"Decisions on how to conduct cross-examination are matters of trial strategy within the exclusive province of trial counsel after consultation with his client. [Cit.]" Williams v. State, 211 Ga. App. 393, 397 (2h) ( 439 S.E.2d 11) (1993). In addition, by failing to proffer the witnesses' expected testimony at the hearing on his motion for new trial, Mitchell did not establish how counsel's failure to cross-examine them affected the outcome of his case. "[T]he failure of trial counsel to employ evidence cannot be deemed to be `prejudicial' in the absence of a showing that such evidence would have been relevant and favorable to the defendant. [Cit.] Because [Mitchell] failed, at the hearing on his motion for new trial, to make any proffer of the . . . witnesses' testimony, it is `impossible for [him] to show there is a reasonable probability the results of the proceedings would have been different. (Cit.) . . . (I)t cannot possibly be said that the . . . witnesses would have testified favorably to [Mitchell].' [Cits.]" Ponder v. State, 201 Ga. App. 388, 389 (1) ( 411 S.E.2d 119) (1991).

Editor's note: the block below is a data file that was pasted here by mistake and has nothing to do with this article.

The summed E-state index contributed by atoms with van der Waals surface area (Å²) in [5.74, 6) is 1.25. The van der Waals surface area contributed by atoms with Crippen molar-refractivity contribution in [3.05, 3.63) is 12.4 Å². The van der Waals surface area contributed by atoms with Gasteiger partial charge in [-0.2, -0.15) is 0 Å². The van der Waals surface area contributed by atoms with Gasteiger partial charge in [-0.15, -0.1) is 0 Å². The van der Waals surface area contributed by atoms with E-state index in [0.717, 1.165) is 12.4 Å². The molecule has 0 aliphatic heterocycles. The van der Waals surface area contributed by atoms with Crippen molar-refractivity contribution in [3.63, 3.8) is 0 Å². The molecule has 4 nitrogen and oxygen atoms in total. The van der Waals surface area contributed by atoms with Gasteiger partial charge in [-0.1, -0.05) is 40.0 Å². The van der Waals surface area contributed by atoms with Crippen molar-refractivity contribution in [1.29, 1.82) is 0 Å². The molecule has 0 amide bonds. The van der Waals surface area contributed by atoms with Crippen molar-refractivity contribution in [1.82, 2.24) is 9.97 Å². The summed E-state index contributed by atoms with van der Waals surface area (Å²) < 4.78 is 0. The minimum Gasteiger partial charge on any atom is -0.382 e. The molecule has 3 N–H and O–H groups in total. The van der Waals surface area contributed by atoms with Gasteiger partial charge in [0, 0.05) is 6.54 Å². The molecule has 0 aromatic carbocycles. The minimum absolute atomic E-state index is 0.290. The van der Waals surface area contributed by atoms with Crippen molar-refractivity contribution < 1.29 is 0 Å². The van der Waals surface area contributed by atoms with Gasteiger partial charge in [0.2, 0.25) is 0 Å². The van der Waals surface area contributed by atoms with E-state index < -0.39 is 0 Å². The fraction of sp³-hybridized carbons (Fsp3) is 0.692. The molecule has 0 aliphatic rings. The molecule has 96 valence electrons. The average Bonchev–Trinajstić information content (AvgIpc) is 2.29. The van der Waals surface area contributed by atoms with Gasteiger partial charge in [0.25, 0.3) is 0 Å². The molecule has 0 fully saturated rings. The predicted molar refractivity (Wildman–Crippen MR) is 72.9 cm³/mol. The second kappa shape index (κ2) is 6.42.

The foregoing demonstrates that Mitchell failed to establish that his trial counsel's performance fell below reasonable standards of professional conduct or that his defense was prejudiced by that performance. Thus, we find no error in the trial court's denial of Mitchell's motion for new trial.
Judgment affirmed. Beasley, C.J., and Pope, P.J., concur.